When ex-telecom execs run a major non-profit


I had no idea that the American Red Cross was in so much trouble. According to this ProPublica article, things really went downhill when the preeminent charity hired Gail McGovern, a former AT&T executive, as CEO. She in turn brought in more of her corporate buddies to lead the Red Cross.

Never mind the management scandals, payroll cuts, and staff layoffs. The Red Cross can’t even provide much assistance in a smaller scale disaster:

When a wildfire swept through three Northern California counties in September, the Red Cross showed up but provided shelter to just 25 of 1,000 victims at one site. Because of the charity’s strict rules and disorganization, many evacuees slept outside for over a week, even when the weather turned bad. “These families were sleeping in the rain with their children,” said Wendy Lopez, a local volunteer.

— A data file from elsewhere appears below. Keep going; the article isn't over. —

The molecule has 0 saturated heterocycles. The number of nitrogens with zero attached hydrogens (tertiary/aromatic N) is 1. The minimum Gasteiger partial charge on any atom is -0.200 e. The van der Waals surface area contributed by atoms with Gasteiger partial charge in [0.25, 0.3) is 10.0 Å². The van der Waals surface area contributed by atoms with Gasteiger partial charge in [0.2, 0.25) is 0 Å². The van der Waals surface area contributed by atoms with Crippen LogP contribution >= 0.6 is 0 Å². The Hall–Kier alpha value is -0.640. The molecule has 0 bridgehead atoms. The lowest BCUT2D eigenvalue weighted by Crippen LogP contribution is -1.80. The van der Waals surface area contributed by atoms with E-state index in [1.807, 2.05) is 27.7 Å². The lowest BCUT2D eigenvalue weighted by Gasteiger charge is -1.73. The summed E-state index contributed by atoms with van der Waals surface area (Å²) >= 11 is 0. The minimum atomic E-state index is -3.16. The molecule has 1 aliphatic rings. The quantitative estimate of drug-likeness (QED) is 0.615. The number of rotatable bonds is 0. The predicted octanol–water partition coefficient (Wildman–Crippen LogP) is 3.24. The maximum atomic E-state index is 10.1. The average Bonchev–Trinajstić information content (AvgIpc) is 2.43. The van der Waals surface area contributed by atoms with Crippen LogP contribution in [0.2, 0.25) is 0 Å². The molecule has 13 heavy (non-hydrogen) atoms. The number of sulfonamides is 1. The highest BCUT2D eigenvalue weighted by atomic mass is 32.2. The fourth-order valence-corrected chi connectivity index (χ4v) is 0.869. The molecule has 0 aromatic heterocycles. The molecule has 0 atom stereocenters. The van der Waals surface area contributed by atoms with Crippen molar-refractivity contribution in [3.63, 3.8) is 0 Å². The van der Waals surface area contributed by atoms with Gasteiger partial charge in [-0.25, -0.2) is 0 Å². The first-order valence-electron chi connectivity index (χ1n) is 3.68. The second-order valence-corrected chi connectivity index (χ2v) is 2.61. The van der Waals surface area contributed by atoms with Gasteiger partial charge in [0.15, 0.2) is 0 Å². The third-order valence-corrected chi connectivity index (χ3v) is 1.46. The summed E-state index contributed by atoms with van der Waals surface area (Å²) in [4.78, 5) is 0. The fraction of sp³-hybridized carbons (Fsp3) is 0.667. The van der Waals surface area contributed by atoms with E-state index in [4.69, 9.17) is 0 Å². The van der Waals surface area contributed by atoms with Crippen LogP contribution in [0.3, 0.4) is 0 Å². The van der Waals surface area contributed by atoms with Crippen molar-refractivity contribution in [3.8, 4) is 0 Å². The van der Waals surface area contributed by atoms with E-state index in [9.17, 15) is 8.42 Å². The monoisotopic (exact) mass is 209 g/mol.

Local officials were so angry they relieved the Red Cross of its duties.

The Red Cross had closed chapters in the area last year. “You’re seeing a huge loss of experienced staff,” said John Saguto, a 15-year Red Cross volunteer in Northern California.

Some emergency planners around the country have concluded they can no longer rely on the charity.

“I essentially wrote Red Cross out of my Local Emergency Operations Plan and advised many other Emergency Managers across the state to do the same,” wrote Tim Hofbauer, an emergency management director in Nebraska, in a 2013 email to a Red Cross executive.

You know it’s really bad when people start referring to the Red Cross as the “AT&T retirement program.” Ouch.

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